Less Brent, more Apple
Guest post by Dan Gregory and Kieran Flanagan
This article previously appeared in AIM for Management and Leadership Excellence, AIM’s bi-monthly magazine exclusively for AIM Members.
The saying “keep your friends close and your enemies closer” is widely touted by business people as a reminder that our worlds are not just defined by those on our side and that an understanding of our detractors and competitors is critical to success. In fact, many businesses spend an inordinate amount of time watching what their competitors are up to, trying to steal the lead on a new product innovation or to avoid getting screwed in the marketplace.
Where we devote less of our focus is on the motives and drives of our own people. We assume, perhaps recklessly, that as we pay them a salary or wage and they spend their days in our company, that they are on our side.
Consider for a moment Gallup’s research in its Global Workplace Engagement study. According to this very broad and comprehensive research, approximately 50 per cent of the workforce is not engaged in the work they are doing. Twenty per cent are apparently “actively” disengaged. So not only does half of your organisation not care about you, your strategic goals and your business’s future, a fifth of them are saboteurs within, undermining the success of your organisation wherever they can.
No two ways about it, that’s pretty bad. Most organisations do realise they have engagement issues and, in fact, looking at the numbers in terms of staff attraction and retention is helping no one in HR sleep well at night. Typically, we try to rectify this disengagement with a combination of carrot and stick: we either push them harder, beat them up or else try to cajole them into submission; or we try to inspire them, bring in a motivational speaker, institute Casual Friday or take them away for a “team-building” weekend.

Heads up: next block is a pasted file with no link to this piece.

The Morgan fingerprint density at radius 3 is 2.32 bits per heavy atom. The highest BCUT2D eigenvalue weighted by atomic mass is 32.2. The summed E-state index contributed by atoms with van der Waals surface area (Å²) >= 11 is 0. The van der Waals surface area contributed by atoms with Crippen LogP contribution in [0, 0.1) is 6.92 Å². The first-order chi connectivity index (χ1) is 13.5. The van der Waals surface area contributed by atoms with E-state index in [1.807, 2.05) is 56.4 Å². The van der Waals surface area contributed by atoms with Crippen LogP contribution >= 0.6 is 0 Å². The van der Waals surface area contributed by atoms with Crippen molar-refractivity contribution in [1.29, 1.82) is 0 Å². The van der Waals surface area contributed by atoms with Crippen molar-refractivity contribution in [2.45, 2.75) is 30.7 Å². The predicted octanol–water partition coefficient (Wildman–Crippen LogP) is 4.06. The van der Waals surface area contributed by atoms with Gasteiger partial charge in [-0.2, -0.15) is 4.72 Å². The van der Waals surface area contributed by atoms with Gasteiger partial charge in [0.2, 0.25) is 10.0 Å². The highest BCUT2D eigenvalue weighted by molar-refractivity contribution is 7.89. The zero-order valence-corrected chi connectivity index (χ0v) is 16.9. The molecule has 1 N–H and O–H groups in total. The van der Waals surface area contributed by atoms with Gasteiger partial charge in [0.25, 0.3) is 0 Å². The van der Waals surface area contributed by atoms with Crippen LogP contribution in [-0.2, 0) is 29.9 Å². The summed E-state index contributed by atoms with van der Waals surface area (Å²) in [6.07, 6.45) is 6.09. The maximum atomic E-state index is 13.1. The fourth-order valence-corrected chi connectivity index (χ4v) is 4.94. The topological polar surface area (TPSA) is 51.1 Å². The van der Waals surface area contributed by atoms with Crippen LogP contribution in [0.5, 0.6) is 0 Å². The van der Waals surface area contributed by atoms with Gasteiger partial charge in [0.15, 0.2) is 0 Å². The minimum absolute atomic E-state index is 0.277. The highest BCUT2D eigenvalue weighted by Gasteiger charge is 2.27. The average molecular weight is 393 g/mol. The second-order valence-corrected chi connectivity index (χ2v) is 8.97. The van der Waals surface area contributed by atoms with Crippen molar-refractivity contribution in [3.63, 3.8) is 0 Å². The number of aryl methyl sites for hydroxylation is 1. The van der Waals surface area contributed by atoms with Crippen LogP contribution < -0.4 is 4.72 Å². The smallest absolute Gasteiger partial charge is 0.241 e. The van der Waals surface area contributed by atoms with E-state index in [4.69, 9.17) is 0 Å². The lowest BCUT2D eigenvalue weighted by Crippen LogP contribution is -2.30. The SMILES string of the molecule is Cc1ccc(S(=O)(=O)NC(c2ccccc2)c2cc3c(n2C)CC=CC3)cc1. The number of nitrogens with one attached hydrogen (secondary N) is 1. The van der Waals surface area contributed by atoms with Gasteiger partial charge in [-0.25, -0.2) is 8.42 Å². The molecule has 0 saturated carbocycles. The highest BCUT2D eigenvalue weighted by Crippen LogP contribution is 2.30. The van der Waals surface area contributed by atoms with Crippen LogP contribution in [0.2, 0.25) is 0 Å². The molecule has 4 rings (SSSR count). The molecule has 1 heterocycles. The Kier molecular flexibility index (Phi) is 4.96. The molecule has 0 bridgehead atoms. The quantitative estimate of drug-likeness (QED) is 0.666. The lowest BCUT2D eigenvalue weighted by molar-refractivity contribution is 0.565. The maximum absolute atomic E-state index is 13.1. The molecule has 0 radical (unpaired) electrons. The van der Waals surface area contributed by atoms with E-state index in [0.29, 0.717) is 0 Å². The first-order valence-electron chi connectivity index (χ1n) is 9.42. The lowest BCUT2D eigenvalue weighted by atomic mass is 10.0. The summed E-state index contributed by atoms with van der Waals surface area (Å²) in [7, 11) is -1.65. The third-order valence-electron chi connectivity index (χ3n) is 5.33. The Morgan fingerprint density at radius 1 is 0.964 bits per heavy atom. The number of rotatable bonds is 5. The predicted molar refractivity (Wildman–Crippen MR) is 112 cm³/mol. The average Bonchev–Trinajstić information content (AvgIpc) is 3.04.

Of course, these are only ever short-term strategies. Discipline and motivation are notoriously difficult to maintain. So what other strategic tools do we need to consider? For starters, we need to get closer to our staff – not like David Brent from The Office but in terms of increasing our understanding of what drives them; what’s important to them; what makes them buy and buy in?
Just because they work for us, doesn’t mean they care, as Gallup’s study so pointedly proves. What this requires is for us to better understand human nature, and then, rather than fighting it as we typically try to do, we should learn how to swim with the current of human nature and align it with our staff’s biases and foibles. In other words, instead of pushing our people towards our objectives we need to think about how to place those objectives and outcomes in the direct path of their natures and behaviour.
In other words, instead of making our people wrong for being who they are and trying to change them, a more effective approach might be to change our systems and processes to work with them. This kind of thinking has been critical to the success of organisations such as Apple. While most technology companies were insisting human beings change themselves, that they learn a new language, think in binary terms and treat their brains like data storage drives,
Apple was busy making technology more humanly intuitive, decreasing the friction between the human being and the digital interface. They brought a visual operating system to the market with the first Mac, they put a wheel on the iPod that allowed you to access stored data with one hand using only your thumb, they brought us touch screens, swiping, pinching and even Siri.
This focus of making their systems more intuitive is something we need to model in our human interactions. Instead of trying to reverse engineer people to process, we need to consider how to build processes around human behaviour. Not only does this increase our chances of success, it also increases engagement.
That’s the other finding from the Gallup study – when you keep your staff close, they are also more productive, more profitable and treat your customers and clients better too.
Dan Gregory and Kieran Flanagan are behavioural researchers and strategists and authors of Selfish,Scared and Stupid published by Wiley. Gregory is a regular on ABC TV’s The Gruen Transfer.